Head-Fi.org › Forums › Misc.-Category Forums › Music › Your 'unlikely' audiophile songs
New Posts  All Forums:Forum Nav:

Your 'unlikely' audiophile songs

post #1 of 53
Thread Starter 
So what songs do you use / have found to test out your system that other people in the audiophile world wouldn't think of as 'audiophile quality'?

My nomination is 'Shut 'Em Down' by Public Enemy

Deep bass note throughout the song, very complex in production (great to test detail) and the cymbal sound byte as well throughout the song.
No hint of any Loudness War either.
What you should here is the deep bass note, the cymbals, the record scratching, the 'steam-bell' sound byte and a crowd chant all at the same time in the chorus!

What Public Enemy did production wise was crazy considering the technology they had in the late 80's / early 90's. Even mashups/remixes with modern audio and computer equipment and programs still doesn't sound as good.
post #2 of 53
Quote:
Originally Posted by chinesekiwi View Post
So what songs do you use / have found to test out your system that other people in the audiophile world wouldn't think of as 'audiophile quality'?

My nomination is 'Shut 'Em Down' by Public Enemy

Deep bass note throughout the song, very complex in production (great to test detail) and the cymbal sound byte as well throughout the song.
No hint of any Loudness War either.
What you should here is the deep bass note, the cymbals, the record scratching, the 'steam-bell' sound byte and a crowd chant all at the same time in the chorus!

What Public Enemy did production wise was crazy considering the technology they had in the late 80's / early 90's. Even mashups/remixes with modern audio and computer equipment and programs still doesn't sound as good.
Interesting choice. My choice is the last four tracks from Dark Passion Play by Nightwish: The Islander, Last of the Wilds, 7 Days to the Wolves and Meadows of Heaven. In order they test male vocals and acoustic guitars, thunder effects and wailing solos, bass and female vocals and finally pure awesomeness in that last track.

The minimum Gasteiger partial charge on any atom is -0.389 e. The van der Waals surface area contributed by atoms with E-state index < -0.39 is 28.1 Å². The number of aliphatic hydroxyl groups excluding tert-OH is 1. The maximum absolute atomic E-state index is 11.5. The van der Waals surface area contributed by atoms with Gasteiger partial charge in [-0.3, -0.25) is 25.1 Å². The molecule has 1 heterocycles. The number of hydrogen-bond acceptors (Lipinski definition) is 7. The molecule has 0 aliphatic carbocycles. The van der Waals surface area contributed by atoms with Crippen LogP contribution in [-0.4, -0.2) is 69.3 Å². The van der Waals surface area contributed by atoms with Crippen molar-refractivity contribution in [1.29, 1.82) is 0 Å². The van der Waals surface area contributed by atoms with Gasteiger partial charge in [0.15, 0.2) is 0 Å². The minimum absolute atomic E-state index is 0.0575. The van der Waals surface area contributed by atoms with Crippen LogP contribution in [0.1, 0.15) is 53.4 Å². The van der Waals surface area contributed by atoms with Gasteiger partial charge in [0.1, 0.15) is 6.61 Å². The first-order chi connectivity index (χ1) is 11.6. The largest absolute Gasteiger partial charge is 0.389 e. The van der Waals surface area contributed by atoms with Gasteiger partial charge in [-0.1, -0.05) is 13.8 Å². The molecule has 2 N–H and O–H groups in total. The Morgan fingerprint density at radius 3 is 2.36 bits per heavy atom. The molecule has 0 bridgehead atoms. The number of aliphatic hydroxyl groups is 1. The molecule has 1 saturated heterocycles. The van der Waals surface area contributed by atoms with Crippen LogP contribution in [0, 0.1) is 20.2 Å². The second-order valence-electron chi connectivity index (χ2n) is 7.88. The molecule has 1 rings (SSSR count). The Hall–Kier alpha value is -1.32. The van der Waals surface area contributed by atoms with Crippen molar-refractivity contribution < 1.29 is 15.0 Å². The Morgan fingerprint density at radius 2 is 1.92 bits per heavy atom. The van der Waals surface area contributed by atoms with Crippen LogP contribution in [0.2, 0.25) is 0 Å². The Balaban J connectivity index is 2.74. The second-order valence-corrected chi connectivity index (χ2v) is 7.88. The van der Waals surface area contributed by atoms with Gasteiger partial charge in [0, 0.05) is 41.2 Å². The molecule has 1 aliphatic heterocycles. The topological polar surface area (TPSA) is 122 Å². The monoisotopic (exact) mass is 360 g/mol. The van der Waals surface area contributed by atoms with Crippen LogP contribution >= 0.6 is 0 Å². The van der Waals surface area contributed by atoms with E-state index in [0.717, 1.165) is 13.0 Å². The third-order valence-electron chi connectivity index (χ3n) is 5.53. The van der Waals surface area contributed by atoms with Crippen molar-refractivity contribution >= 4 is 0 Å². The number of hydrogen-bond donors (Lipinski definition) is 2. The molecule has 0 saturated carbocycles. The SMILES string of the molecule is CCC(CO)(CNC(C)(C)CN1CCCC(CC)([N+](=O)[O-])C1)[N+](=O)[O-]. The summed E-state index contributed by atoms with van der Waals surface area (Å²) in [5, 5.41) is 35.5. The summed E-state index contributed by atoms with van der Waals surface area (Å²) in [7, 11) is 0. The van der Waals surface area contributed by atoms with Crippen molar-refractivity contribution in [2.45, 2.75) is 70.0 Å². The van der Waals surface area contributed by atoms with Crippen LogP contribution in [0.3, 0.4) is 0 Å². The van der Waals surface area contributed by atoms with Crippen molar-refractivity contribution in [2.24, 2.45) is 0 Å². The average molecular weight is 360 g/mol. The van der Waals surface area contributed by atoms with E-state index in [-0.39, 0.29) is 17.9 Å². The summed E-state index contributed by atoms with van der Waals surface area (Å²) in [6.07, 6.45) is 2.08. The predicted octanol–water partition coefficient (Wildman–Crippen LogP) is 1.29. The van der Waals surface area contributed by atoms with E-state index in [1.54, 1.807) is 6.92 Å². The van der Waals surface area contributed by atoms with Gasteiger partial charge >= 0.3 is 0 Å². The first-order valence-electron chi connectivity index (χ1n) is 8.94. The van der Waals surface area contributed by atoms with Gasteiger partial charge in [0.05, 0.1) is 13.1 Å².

post #3 of 53
Well, this might really come out of the blue but I really think 林宇中 - 淋雨中 has very good recording which is very surprising considering it's a commercial pop album. Not sure how many of you actually listen to Chinese music though. I love that album.
post #4 of 53
Quote:
Originally Posted by uberburger101 View Post
Well, this might really come out of the blue but I really think 林宇中 - 淋雨中 has very good recording which is very surprising considering it's a commercial pop album. Not sure how many of you actually listen to Chinese music though. I love that album.
Is there a pinying (spelling?) transliteration of that name available? I can't read hanzi. Or Cyrillic for that matter. Yup, I'm pretty latin-alphabet-specific.

I love asian pop though.
post #5 of 53
lin yu zhong - lin yu zhong
林 宇 中 - 淋 雨 中
It's a self-titled album, but I dont know why theyre different. Probably pronunciation or trad vs simp (or just a plain error on his behalf).
Source: myself, confirmed with chinese friend and google.
oh btw, for reference its pinyin
post #6 of 53
sheryl crow - riverwide
post #7 of 53
Quote:
Originally Posted by m0ofassa View Post
lin yu zhong - lin yu zhong
林 宇 中 - 淋 雨 中
It's a self-titled album, but I dont know why theyre different. Probably pronunciation or trad vs simp (or just a plain error on his behalf).
Source: myself, confirmed with chinese friend and google.
oh btw, for reference its pinyin
Should have clarified. 林宇中 is his name, while 淋雨中 is the album title and also means 'in the rain'. They sound the same because it was supposed to sound like a pun or something.